[Mike Vernon] Dick Daleís first tour in 93 or '94, Link Wray a couple of years ago, Jerry Lee Lewis in Ft Worth, Jimmy Reed in Dallas and a few others . . . just enough to get a little stardust on me!
[Lance Monthly] I note that you have a friendship with the Fireballs, especially with George. How did that come about?
[Mike Vernon] In the early 90's, I called Raton, NM info and got his phone number and called him. We had a good little chat and then he came down and played with us a couple of years ago. Also we played together at Nokie Edwards shindig in Oregon awhile back. On our upcoming tour, weíre going to stop in Raton and have lunch with him on our way to Colorado Springs. I really love George. Heís a great guy and a super picker and writer. 10. Well, there are NO active surf bands here except us. Everyone has either split up or only play very occassionaly. We do alright and have some real good nights and some rough ones too, but overall, I think most people know about us because we've been around so long. But there are so many bands here, it's ridiculous really.
[Lance Monthly] Austin, of course, is a major music city loaded with talent. Do the leading, active surf-instrumental bands have a decent following in your city?
[Mike Vernon] Well, there are NO active surf bands here except us. Everyone has either split up or only play very occasionally. We do alright and have some real good nights and some rough ones too, but overall, I think most people know about us because we've been around so long. But there are so many bands here, it's ridiculous really.
[Lance Monthly] How active is Balls of Fire at present?
[Mike Vernon] Well, as I said, we're going out on a two week tour this Sunday . . . Texas, Colorado, Utah, all over California, and back. We do a good amount of private parties and stuff like that and some months we play a lot and others are slower. I also play Spanish guitar and that keeps the rent paid as well as pick-up gigs with other bands. I also have a couple of guitar students.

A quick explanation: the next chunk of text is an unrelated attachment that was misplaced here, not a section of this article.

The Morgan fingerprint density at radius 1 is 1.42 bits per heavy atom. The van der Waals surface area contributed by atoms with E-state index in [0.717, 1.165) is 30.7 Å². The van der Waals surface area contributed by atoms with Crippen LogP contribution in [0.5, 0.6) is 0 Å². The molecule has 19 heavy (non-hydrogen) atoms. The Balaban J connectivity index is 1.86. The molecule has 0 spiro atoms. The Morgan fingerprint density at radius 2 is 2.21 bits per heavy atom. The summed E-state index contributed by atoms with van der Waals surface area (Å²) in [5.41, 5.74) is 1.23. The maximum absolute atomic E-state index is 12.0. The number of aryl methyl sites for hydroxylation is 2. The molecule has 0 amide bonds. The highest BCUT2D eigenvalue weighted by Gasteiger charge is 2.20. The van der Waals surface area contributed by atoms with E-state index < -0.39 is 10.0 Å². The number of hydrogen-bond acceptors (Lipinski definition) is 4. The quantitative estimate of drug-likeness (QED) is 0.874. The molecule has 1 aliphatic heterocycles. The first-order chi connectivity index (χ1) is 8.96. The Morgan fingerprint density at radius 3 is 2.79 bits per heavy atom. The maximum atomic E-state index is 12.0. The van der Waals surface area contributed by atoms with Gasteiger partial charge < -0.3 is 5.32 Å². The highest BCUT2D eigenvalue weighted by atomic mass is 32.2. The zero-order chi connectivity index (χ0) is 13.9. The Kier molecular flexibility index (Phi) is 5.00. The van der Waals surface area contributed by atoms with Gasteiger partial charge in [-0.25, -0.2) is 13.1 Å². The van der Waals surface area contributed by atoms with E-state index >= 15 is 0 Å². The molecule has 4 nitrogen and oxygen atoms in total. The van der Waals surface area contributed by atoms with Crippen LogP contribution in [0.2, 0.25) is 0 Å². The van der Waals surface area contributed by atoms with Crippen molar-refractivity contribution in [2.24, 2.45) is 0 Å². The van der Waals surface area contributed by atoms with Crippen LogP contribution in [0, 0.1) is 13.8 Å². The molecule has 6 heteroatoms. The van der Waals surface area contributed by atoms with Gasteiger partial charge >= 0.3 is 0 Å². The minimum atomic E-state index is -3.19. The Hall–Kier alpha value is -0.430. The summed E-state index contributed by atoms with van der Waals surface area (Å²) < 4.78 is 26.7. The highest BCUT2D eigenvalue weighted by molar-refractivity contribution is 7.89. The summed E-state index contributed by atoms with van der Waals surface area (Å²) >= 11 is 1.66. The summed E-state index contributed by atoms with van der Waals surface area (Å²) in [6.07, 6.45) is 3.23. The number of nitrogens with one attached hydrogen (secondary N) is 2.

[Lance Monthly] List the names of your band members and the instruments they play.
[Mike Vernon] I have several players at each position so I can keep every gig covered. On this tour I'm working with Nico Leophonte, drums; Pierre Peligrin, bass; and Homer Henderson on the other guitar. Nico and Pierre are are from Paris, France but long time Austinites. Homer and I go way back and have cool contrasting styles.
[Lance Monthly] Describe the Balls of Fire's gear in detail.
[Mike Vernon] I play an early reissue Strat through a late 60's Vibrolux Reverb and a late 60's Pro Reverb. I donít use a pick, I play with my nails flamenco style which gives a different tone quality than a pick. I also use a fuzz box on a couple of songs and a wha wha on a couple [others] . . . but mainly just play straight through the amp.
[Lance Monthly] Mike, give our readers two examples of your most memorable gigs . . . one positive, and one negative.
[Mike Vernon] Oh, the one in Ft Worth many years back, when there was a big rumble and I had to hit a guy over the head with my guitar, was pretty bad, then we all got arrested. . . . I think my first gig in '69 was great. I knew then and there thatís what I wanted to do forever. I got paid and laid! Also the Texas tours with Nokie Edwards and George Tomsco [with my group] as their backing band blew me away. I got to play with my heros and thatís something that money cannot buy.
[Lance Monthly] Describe the CD releases that you've had with Deep Eddy records and where they can be found.
[Mike Vernon] We recorded a live CD a couple of years back, 'Friday Night at Ego's Lounge', a cool little joint here in Austin...something like 27 songs, mostly 3 minute covers- surf, crime jazz, twang and r&b instros and then our new one, 'FirePower'. I wrote most of the material on this one, sort of modern surf and cowboy exotica. It's has been recieved real well, very gracious reviews. We worked hard on it and I'm happy with how it turned out. Also, Deep Eddy distributes 'The Best of the Balls' a comp. of studio recordings from '88-98'.
[Lance Monthly] How far do you want to go with 3BF?
[Mike Vernon] Musically, I want to get out to the edge and take it to the outer limits. Also would like to record a low down, savage garage instro record. As far as how the band does in recognition and popularity....well, I figure that you really don't have much control over those things anyway, whatever happens, happens. As long as we can get gigs and make albums, then I'm about as happy as a boy can get.
[Lance Monthly] Do you think surf instros have any mainstream possibilities in the future?
[Mike Vernon] Well they certainly are popular now as far as tv commercials go. It seems like every time I turn it on there is surf guitar going on in the background. Also a lot of theme music for film and tv have surf sounding things. I donít think it will ever be the music of choice for the masses, but I think almost everyone likes it, even if they're not sure what to call it. So who knows.
[Lance Monthly] Final thoughts . . .
[Mike Vernon] Thanks for the little chat Dick. We gotta get out to the Duke City or get you down to Austin and do a show together, ok? [Interviewerís note: O.K.]